Earlier this year, a documentary about the band, Fanny: The Right To Rock, debuted in select theaters around the country. Nita Norris, public relations coordinator at the Filipino Association of Greater Kansas City and a Board member at Film Society KC, was determined to use her connections to add Kansas City to that list. Like many, Norris discovered the band decades after its initial run, specifically at Women Who Rock: Vision, Passion, Power, an exhibit in the Rock and Rock Hall of Fame Museum.
"I saw a photo with a caption along the lines of, 'Filipina-American sisters June and Jean Millington, first all-female rock band,' and was just blown away," Norris says. "Why hadn't I ever heard of Fanny?"
While the band's sound was a foundational influence on many rock groups, Fanny's music was essentially stricken from the historical record. In spite of releasing five albums in five years, appearing on programs like American Bandstand, and The Sonny and Cher Show, and touring worldwide, Fanny was dismissed as a novelty act, largely for being musically-minded women in a male-dominated industry.
That story struck a chord with Jackie Nugent, Board Vice Chair of the Filipino Association of Greater Kansas City — one of three nonprofits that partnered to bring Fanny to the city, along with Film Society KC and Midwest Music Foundation.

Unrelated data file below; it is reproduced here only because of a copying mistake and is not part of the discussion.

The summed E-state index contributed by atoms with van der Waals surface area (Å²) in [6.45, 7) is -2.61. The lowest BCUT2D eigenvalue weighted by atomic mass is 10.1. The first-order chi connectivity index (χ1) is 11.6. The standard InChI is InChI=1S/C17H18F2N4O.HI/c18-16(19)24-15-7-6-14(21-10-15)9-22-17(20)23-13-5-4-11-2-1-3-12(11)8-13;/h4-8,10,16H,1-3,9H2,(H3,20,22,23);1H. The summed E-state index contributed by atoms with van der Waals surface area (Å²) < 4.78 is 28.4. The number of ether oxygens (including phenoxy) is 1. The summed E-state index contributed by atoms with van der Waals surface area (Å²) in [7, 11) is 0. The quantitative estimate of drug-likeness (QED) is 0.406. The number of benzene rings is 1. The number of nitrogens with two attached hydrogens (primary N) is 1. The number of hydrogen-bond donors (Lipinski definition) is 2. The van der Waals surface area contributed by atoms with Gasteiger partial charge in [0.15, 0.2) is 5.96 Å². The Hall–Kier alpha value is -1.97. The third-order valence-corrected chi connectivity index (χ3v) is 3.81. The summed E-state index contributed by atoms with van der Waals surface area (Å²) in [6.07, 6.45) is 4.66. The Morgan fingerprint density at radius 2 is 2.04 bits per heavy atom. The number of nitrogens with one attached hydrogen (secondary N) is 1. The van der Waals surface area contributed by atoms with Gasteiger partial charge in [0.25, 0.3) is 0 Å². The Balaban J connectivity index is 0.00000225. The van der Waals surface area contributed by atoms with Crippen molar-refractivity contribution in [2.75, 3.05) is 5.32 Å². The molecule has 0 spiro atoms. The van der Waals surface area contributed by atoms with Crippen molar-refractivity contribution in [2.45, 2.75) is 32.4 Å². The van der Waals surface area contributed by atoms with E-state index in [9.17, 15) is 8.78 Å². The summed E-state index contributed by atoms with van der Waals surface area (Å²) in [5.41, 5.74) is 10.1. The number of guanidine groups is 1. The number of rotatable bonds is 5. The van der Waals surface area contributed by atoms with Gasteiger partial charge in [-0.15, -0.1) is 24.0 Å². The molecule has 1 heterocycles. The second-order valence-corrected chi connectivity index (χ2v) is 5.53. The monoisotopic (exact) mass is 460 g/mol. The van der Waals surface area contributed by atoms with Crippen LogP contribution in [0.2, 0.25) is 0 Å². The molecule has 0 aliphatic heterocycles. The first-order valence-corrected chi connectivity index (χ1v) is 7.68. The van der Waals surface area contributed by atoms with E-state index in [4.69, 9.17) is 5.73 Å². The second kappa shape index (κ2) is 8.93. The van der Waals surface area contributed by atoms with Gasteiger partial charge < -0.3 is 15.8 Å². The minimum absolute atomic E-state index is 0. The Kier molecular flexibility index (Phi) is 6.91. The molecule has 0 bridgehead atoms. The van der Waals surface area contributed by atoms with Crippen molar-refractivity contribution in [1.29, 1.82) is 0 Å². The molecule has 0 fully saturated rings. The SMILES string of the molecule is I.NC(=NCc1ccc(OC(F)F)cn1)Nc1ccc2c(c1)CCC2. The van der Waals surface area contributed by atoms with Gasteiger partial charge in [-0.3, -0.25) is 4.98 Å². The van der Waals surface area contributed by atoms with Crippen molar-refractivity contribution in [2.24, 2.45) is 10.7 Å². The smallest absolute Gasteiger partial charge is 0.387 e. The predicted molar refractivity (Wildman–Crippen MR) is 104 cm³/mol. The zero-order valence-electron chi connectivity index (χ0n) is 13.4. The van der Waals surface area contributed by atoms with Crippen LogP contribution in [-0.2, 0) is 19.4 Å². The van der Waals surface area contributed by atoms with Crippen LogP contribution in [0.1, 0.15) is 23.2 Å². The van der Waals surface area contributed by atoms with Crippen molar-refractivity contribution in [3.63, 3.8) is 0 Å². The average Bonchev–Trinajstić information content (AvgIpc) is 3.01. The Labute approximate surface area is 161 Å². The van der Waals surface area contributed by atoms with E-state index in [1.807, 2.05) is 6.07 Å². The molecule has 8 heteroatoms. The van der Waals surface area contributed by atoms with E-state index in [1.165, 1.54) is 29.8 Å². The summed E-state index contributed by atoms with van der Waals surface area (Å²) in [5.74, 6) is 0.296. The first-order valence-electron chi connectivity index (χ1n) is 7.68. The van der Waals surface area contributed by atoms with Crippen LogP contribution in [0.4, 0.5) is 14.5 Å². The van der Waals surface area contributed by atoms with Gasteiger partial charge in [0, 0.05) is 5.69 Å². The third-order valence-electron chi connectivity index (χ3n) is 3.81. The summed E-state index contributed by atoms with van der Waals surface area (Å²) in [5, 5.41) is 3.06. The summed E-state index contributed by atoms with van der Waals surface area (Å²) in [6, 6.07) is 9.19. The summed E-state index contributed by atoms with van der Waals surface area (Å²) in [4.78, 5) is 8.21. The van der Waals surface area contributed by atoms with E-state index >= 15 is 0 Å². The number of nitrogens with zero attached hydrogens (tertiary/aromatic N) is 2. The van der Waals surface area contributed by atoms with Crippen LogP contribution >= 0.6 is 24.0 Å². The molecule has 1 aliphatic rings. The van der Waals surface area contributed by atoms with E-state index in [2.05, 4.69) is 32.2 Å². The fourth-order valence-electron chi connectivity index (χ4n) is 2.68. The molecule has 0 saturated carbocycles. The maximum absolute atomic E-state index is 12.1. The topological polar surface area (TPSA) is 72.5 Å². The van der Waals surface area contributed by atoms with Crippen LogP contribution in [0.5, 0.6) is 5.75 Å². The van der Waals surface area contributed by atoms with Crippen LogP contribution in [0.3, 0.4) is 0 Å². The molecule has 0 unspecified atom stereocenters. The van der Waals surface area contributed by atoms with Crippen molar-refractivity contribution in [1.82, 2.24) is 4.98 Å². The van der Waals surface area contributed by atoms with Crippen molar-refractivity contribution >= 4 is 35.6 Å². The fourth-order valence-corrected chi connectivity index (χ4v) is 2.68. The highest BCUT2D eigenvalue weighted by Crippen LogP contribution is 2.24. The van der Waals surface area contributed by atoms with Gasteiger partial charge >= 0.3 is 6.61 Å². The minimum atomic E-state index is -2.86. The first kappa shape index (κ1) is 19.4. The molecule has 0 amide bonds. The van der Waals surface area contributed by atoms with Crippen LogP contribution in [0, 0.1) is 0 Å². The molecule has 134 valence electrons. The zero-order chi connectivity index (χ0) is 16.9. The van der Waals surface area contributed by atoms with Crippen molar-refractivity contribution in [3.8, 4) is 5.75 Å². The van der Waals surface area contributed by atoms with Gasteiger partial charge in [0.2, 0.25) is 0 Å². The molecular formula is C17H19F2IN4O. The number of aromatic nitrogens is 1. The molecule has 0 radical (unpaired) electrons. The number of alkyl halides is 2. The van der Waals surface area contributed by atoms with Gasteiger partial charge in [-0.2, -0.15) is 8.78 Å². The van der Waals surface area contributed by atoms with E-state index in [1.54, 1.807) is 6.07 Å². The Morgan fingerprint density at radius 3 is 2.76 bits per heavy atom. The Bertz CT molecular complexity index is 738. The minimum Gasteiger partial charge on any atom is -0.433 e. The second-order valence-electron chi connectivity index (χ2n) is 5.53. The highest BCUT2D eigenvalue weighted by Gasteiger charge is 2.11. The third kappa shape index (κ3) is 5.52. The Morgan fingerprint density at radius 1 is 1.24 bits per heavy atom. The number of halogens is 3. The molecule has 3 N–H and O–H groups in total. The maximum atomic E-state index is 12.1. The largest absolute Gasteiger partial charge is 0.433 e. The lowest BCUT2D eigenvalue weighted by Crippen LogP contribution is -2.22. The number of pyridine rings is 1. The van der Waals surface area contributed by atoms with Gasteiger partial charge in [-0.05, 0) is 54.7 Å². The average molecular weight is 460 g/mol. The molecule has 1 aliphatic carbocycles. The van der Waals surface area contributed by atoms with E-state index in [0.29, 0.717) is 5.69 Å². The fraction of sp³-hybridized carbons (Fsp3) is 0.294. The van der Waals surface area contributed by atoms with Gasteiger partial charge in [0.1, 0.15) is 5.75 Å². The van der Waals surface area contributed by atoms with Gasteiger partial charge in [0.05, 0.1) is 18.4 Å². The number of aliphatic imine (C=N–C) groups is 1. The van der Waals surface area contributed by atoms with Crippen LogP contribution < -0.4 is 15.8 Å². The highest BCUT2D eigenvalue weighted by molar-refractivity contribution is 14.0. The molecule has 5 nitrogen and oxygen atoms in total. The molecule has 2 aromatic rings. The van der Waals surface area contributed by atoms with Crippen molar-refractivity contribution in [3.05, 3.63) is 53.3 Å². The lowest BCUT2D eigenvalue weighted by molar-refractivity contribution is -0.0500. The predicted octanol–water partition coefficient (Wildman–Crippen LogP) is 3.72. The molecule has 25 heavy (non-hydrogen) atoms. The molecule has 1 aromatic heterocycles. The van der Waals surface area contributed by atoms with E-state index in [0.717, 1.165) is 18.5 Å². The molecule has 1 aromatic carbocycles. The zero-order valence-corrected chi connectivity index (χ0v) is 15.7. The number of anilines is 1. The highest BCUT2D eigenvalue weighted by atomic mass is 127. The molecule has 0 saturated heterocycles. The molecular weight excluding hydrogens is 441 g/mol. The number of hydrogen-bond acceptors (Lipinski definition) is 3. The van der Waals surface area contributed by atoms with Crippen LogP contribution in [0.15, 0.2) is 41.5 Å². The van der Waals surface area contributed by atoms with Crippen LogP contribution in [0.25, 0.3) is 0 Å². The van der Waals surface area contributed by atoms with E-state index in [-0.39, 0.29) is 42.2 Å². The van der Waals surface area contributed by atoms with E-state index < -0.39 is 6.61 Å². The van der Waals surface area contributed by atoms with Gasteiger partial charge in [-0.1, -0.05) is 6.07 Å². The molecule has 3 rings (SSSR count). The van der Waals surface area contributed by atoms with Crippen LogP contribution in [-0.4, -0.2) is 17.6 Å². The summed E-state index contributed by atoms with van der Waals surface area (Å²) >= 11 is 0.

"I have experienced the sometimes painful challenge of trying to fit in, be accepted and be recognized. It was always hard to see myself as beautiful, capable or high potential," said Nugent, a Filipina American who grew up in rural Kansas. "While the Filipino aspect initially intrigued me, I came to love them even more because they didn't let their challenges [as women and queer artists] keep them from being true rock musicians. It was a no-brainer to help make this show a reality — to inspire awareness of Filipino culture and to inspire my daughter and other young girls."